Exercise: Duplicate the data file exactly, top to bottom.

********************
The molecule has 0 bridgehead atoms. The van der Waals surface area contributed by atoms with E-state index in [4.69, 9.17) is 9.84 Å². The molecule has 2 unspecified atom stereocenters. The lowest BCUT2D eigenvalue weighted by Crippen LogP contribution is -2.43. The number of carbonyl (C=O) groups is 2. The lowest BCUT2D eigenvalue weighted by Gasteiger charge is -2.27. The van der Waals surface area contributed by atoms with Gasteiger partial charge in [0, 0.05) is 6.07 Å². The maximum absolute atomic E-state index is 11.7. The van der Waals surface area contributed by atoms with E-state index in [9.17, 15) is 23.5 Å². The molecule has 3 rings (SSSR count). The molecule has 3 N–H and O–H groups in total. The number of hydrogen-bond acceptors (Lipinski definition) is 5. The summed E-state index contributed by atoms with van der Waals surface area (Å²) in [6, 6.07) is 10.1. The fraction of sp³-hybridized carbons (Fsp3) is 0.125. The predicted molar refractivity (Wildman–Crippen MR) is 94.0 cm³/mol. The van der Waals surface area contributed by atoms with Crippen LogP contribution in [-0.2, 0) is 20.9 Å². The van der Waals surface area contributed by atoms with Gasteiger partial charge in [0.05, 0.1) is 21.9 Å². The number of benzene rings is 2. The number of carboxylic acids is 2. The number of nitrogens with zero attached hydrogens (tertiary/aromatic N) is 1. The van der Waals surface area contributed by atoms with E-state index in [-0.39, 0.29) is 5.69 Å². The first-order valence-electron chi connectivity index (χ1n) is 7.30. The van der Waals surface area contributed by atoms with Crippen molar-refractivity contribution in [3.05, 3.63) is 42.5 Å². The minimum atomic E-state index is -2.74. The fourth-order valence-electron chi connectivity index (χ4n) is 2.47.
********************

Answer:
The molecule has 0 bridgehead atoms. The van der Waals surface area contributed by atoms with E-state index in [4.69, 9.17) is 9.84 Å². The molecule has 2 unspecified atom stereocenters. The lowest BCUT2D eigenvalue weighted by Crippen LogP contribution is -2.43. The number of carbonyl (C=O) groups is 2. The lowest BCUT2D eigenvalue weighted by Gasteiger charge is -2.27. The van der Waals surface area contributed by atoms with Gasteiger partial charge in [0, 0.05) is 6.07 Å². The maximum absolute atomic E-state index is 11.7. The van der Waals surface area contributed by atoms with E-state index in [9.17, 15) is 23.5 Å². The molecule has 3 rings (SSSR count). The molecule has 3 N–H and O–H groups in total. The number of hydrogen-bond acceptors (Lipinski definition) is 5. The summed E-state index contributed by atoms with van der Waals surface area (Å²) in [6, 6.07) is 10.1. The fraction of sp³-hybridized carbons (Fsp3) is 0.125. The predicted molar refractivity (Wildman–Crippen MR) is 94.0 cm³/mol. The van der Waals surface area contributed by atoms with Crippen LogP contribution in [-0.2, 0) is 20.9 Å². The van der Waals surface area contributed by atoms with Gasteiger partial charge in [0.05, 0.1) is 21.9 Å². The number of benzene rings is 2. The number of carboxylic acids is 2. The number of nitrogens with zero attached hydrogens (tertiary/aromatic N) is 1. The van der Waals surface area contributed by atoms with E-state index in [-0.39, 0.29) is 5.69 Å². The first-order valence-electron chi connectivity index (χ1n) is 7.30. The van der Waals surface area contributed by atoms with Crippen molar-refractivity contribution in [3.05, 3.63) is 42.5 Å². The minimum atomic E-state index is -2.74. The fourth-order valence-electron chi connectivity index (χ4n) is 2.47.